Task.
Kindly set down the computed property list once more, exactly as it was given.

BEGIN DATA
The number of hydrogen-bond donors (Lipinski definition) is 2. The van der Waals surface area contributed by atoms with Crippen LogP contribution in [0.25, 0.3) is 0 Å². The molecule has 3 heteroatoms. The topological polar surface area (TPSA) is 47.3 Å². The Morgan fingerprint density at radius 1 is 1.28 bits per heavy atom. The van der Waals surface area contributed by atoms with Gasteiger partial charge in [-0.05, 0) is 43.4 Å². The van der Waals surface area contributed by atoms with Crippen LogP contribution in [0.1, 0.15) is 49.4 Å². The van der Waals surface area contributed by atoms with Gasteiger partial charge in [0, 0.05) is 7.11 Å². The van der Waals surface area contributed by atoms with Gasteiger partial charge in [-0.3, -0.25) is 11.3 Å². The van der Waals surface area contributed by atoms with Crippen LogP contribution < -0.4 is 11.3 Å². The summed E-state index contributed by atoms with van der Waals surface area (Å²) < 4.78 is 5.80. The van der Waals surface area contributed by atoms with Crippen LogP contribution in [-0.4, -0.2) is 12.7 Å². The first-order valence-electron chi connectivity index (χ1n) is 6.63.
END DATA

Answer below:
The number of hydrogen-bond donors (Lipinski definition) is 2. The van der Waals surface area contributed by atoms with Crippen LogP contribution in [0.25, 0.3) is 0 Å². The molecule has 3 heteroatoms. The topological polar surface area (TPSA) is 47.3 Å². The Morgan fingerprint density at radius 1 is 1.28 bits per heavy atom. The van der Waals surface area contributed by atoms with Gasteiger partial charge in [-0.05, 0) is 43.4 Å². The van der Waals surface area contributed by atoms with Crippen LogP contribution in [0.1, 0.15) is 49.4 Å². The van der Waals surface area contributed by atoms with Gasteiger partial charge in [0, 0.05) is 7.11 Å². The van der Waals surface area contributed by atoms with Gasteiger partial charge in [-0.3, -0.25) is 11.3 Å². The van der Waals surface area contributed by atoms with Crippen LogP contribution < -0.4 is 11.3 Å². The summed E-state index contributed by atoms with van der Waals surface area (Å²) < 4.78 is 5.80. The van der Waals surface area contributed by atoms with Crippen LogP contribution in [-0.4, -0.2) is 12.7 Å². The first-order valence-electron chi connectivity index (χ1n) is 6.63.